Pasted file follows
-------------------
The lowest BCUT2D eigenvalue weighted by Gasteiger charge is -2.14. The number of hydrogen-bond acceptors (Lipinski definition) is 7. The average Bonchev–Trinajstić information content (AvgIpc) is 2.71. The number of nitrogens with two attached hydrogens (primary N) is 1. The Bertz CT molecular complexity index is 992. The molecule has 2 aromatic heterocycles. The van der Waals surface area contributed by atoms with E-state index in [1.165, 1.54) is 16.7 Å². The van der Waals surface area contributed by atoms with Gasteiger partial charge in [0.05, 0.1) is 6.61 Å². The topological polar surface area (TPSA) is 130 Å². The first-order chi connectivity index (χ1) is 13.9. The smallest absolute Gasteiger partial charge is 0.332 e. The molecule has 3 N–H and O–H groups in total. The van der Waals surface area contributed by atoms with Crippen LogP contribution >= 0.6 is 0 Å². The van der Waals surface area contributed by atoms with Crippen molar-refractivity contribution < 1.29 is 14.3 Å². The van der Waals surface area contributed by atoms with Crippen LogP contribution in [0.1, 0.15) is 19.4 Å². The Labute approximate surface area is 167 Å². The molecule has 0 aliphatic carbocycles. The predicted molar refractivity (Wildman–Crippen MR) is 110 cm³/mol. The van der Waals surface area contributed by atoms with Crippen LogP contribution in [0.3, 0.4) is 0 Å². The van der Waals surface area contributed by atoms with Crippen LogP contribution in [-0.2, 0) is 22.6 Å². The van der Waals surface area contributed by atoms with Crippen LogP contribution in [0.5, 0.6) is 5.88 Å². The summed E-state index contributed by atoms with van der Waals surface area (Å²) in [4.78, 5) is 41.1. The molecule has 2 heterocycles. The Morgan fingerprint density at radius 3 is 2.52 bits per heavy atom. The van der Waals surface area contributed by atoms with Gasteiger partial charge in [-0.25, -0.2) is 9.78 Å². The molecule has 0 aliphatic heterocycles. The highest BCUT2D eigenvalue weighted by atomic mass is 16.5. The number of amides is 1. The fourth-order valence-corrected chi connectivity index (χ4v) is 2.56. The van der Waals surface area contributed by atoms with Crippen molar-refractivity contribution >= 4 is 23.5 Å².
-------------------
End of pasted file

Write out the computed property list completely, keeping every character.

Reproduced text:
The lowest BCUT2D eigenvalue weighted by Gasteiger charge is -2.14. The number of hydrogen-bond acceptors (Lipinski definition) is 7. The average Bonchev–Trinajstić information content (AvgIpc) is 2.71. The number of nitrogens with two attached hydrogens (primary N) is 1. The Bertz CT molecular complexity index is 992. The molecule has 2 aromatic heterocycles. The van der Waals surface area contributed by atoms with E-state index in [1.165, 1.54) is 16.7 Å². The van der Waals surface area contributed by atoms with Gasteiger partial charge in [0.05, 0.1) is 6.61 Å². The topological polar surface area (TPSA) is 130 Å². The first-order chi connectivity index (χ1) is 13.9. The smallest absolute Gasteiger partial charge is 0.332 e. The molecule has 3 N–H and O–H groups in total. The van der Waals surface area contributed by atoms with Crippen LogP contribution >= 0.6 is 0 Å². The van der Waals surface area contributed by atoms with Crippen molar-refractivity contribution < 1.29 is 14.3 Å². The van der Waals surface area contributed by atoms with Crippen LogP contribution in [0.1, 0.15) is 19.4 Å². The Labute approximate surface area is 167 Å². The molecule has 0 aliphatic carbocycles. The predicted molar refractivity (Wildman–Crippen MR) is 110 cm³/mol. The van der Waals surface area contributed by atoms with Crippen LogP contribution in [0.3, 0.4) is 0 Å². The van der Waals surface area contributed by atoms with Crippen LogP contribution in [-0.2, 0) is 22.6 Å². The van der Waals surface area contributed by atoms with Crippen LogP contribution in [0.5, 0.6) is 5.88 Å². The summed E-state index contributed by atoms with van der Waals surface area (Å²) in [4.78, 5) is 41.1. The molecule has 2 heterocycles. The Morgan fingerprint density at radius 3 is 2.52 bits per heavy atom. The van der Waals surface area contributed by atoms with Gasteiger partial charge in [-0.25, -0.2) is 9.78 Å². The molecule has 0 aliphatic heterocycles. The highest BCUT2D eigenvalue weighted by atomic mass is 16.5. The number of amides is 1. The fourth-order valence-corrected chi connectivity index (χ4v) is 2.56. The van der Waals surface area contributed by atoms with Crippen molar-refractivity contribution >= 4 is 23.5 Å².